1. Kelly Act of 1925
        2. Air Commerce Act of 1926
      2. Charles Lindbergh
      3. Amelia Earhart
    2. Automobiles
      1. Provided market for steel, glass, rubber, textiles, and oil.
      2. Salient example of mass production
        1. Henry Ford
        2. Democratization of the automobile

V. Coolidge's administration

  1. Economic stabilization
    1. Herbert Hoover (secretary of commerce) and "associationalism"
      1. Hoover's American Individualism (1922)
      2. Standardization in industry and business
      3. Promoted trade associations
    2. Supreme Court upheld trade associations
  2. Agricultural policies
    1. Agriculture still weak in the 1920s
    2. Commodity-marketing associations
    3. The American Farm Bureau Federation represented corporate attitudes of commercial farmers
    4. The Farm Bloc
    5. The McNary-Haugen bill
      1. Plan to dump surplus crops on world market to raise prices on home market
      2. Vetoed by Coolidge
  3. Labor policies
    1. Employers used various devices to keep out unions
      1. "American plan"-the open shop allowed employers not to hire unionists
      2. "Yellow-dog" contracts-workers forced to agree not to join union
      3. "Industrial democracy" and "welfare capitalism"-offered workers alternatives to unions
    2. Union membership declined in 1920s
    3. Gastonia strike of 1929
      1. Loray Mill, Gastonia, NC
        1. Governor dispatches National Guard
        2. Vigilante response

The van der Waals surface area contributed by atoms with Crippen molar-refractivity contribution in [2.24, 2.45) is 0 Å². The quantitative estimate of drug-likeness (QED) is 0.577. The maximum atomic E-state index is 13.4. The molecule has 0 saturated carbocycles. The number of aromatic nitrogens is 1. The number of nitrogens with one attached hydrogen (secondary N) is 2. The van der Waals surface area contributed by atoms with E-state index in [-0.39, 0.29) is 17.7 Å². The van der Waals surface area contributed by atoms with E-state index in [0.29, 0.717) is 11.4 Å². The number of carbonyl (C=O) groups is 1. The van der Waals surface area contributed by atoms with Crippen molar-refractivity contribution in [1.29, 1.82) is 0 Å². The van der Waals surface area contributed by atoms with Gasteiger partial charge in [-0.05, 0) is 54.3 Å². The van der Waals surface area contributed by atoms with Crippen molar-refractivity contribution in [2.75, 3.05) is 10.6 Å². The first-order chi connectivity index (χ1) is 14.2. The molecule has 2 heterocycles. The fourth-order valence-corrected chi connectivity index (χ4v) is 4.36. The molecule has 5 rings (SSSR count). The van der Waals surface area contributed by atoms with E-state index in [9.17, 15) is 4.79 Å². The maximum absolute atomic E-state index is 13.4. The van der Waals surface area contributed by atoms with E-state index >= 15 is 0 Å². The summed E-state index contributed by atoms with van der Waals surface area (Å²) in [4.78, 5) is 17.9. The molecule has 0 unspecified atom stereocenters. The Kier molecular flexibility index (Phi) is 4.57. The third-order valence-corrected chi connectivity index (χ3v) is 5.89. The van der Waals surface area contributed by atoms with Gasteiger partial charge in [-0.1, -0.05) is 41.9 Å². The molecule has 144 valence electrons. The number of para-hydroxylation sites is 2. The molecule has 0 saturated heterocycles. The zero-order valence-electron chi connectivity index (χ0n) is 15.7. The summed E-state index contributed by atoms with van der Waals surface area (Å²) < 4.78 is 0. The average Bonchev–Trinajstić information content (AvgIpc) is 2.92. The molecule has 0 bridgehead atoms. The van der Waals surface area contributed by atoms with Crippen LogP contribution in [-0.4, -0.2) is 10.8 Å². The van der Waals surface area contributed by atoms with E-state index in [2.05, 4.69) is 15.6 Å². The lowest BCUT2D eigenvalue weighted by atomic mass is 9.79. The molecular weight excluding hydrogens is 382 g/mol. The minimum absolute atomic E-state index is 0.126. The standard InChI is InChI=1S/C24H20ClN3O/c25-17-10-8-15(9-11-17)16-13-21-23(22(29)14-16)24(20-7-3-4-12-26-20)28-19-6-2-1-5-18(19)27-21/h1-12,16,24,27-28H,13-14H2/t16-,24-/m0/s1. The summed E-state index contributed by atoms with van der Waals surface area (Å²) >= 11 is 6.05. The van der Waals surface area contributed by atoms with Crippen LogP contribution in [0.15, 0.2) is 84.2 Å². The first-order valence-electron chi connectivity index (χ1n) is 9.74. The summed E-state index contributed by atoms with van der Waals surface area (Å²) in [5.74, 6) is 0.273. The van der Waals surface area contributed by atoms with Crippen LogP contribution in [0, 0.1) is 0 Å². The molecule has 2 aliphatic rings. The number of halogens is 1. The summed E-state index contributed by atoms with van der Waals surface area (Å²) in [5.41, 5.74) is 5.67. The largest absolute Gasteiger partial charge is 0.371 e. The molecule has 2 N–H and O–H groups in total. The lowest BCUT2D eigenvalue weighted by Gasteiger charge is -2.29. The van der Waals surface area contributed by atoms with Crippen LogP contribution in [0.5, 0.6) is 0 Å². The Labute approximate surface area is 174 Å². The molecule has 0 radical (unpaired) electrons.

3. Company victory.

VI. Hoover's administration

  1. Election of 1928
    1. Republicans nominated Herbert Hoover
      1. Engineer, public servant, esteemed bureaucrat.
    2. Democrats nominated Alfred Smith
      1. Catholic, rural, anti-prohibition.
    3. Similarities in Republican and Democratic platforms
    4. The images of the candidates
    5. Victory for Hoover
  2. Hoover as progressive and humanitarian
  3. For farmers, Hoover endorsed the Agricultural Marketing Act, which supported farm cooperatives
    1. Federal Farm Board
      1. Manipulated crop prices and larger market.
  4. The Hawley-Smoot Tariff raised duties to all-time high
    1. Crippled farm prices
  5. The economy out of control
    1. The Florida real-estate boom
    2. Increased speculation in the stock market
    3. The stock market peaked on September 3, 1929

VII. Hoover in the Depression

  1. The stock market had its worst day on October 29
  2. Hoover's first action was to express hope, though wages fell and unemployment rose
  3. Reasons for the crash
    1. Economic factors
    2. Governmental policies
    3. The gold standard
  4. The human toll of the Depression
  5. Hoover's attempts at recovery
    1. Asked businessmen to let profits suffer before purchasing power
    2. Increased opportunities for credit
    3. The "Hooverization" of America
    4. Hoover kept to his philosophy of voluntarism
  6. In elections of 1930 Republicans lost control of both houses of Congress
  7. More attempts at recovery
    1. The Reconstruction Finance Corporation, to keep financial institutions open
    2. Glass-Steagall Act increased loan opportunities
    3. Federal Home Loan Act provided financing for home mortgages
    4. The Emergency Relief and Construction Act provided funds for public works programs

VIII. Protests against Hoover's policies

  1. Farmers
    1. Legislative programs brought farmers little relief
    2. Farmers protested by striking and blocking delivery of produce
  2. Communists
    1. Some successes
    2. No significant increase in party membership
  3. Veterans
    1. Congress in 1924 had voted veterans' bonus payable in 1945
    2. The Bonus Expeditionary Force marched on Washington demanding immediate payment of the bonus
    3. Congress rejected their demands, but many veterans stayed in Washington
    4. Army used to evict veterans